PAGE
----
Monday, June 19, 2006

Police Story

The following is a true story, as are all stories told here at Slampo’s Place. However, any resemblance to persons living, dead or in-between is purely coincidental, depending on who’s reading this. – H.H., reader representative, Slampo’s Place

At mid-morning Friday we looked out the front window and saw two Houston Police Department patrol cars parked in front of a house a few doors down from ours. Two cop cars: Must be something serious, we thought, mindful of all the killing and thievery and general sociopathology that’s had people in our part of town on edge for the past few months.

Some of the dogs in the neighborhood were barking intermittently, including ours, but that was a good thing: There were workmen at the house next door, replacing fascia board and rebuilding a fence for our neighbor, and their presence had riled the dogs. One of the workmen had parked his truck in front of our house, next to a fire hydrant, and we wondered momentarily whether it was really necessary to send two cops to write him a ticket.

We strolled over and asked the officers if there were trouble afoot. “Everything’s OK,” replied one of the officers, who shrugged slightly and made a “yapping” motion with one hand before pointing toward the next house down the block. From the back yard, we could hear two dogs yapping, as they occasionally do when given reason to.

It took us a second to grasp what was going on: Two HPD officers had been dispatched on a dog-barking complaint at 10 o’clock on a Friday morning. In the midst of what the media are calling a “wave” of killings involving teenagers.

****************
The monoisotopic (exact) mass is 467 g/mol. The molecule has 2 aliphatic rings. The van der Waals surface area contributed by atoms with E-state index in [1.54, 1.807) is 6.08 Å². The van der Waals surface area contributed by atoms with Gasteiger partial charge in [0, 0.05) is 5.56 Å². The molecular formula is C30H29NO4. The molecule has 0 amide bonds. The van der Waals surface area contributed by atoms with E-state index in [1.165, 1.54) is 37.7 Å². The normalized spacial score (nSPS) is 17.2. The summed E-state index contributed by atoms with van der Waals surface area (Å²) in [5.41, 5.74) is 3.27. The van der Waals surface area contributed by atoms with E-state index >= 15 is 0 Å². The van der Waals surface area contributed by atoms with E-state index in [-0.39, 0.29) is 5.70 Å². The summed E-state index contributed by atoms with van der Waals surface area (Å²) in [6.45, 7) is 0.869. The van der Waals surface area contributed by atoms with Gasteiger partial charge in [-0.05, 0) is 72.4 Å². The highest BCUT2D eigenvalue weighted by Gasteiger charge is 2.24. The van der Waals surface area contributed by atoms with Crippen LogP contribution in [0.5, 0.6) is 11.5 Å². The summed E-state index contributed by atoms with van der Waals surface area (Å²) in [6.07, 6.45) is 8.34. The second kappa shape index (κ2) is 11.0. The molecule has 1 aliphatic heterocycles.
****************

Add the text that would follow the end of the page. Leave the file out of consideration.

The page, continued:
We recovered from the shock and went on about our business. But later, as we headed out of town for a couple of days, we noticed that the owners of the dogs---a pleasant young couple with a small child--- had a red tag from the city on their front door.

When we returned Sunday morning we got the lowdown from the neighbors: The cops had been called back twice in our absence. That’s three visits in two days. It seems the woman who lives next to the couple, whose house the cops had parked in front of on Friday morning, had been calling the city to complain every time one of the couple’s dogs opened its mouth. In the daytime.

The woman, childless and pet-less, had moved in just three or four months ago and appears to invest quite a bit of time and money in renovations. She seemed pleasant the one time we spoke to her, but come to find out she’s called the cops another time about another barking dog.

Naturally, the pet owners are distraught. The woman’s never spoken to them about the dog-barking. They talked to someone at the city who suggested they work up a petition with neighbors’ signatures attesting that there dogs aren’t a nuisance. No one’s complained previously.

We’d like to work up a mad-on at the mayor or chief of police, but for the moment will save our ire for our pissy new neighbor, who one night may wake up wishing she’d heard the dogs barking next door.

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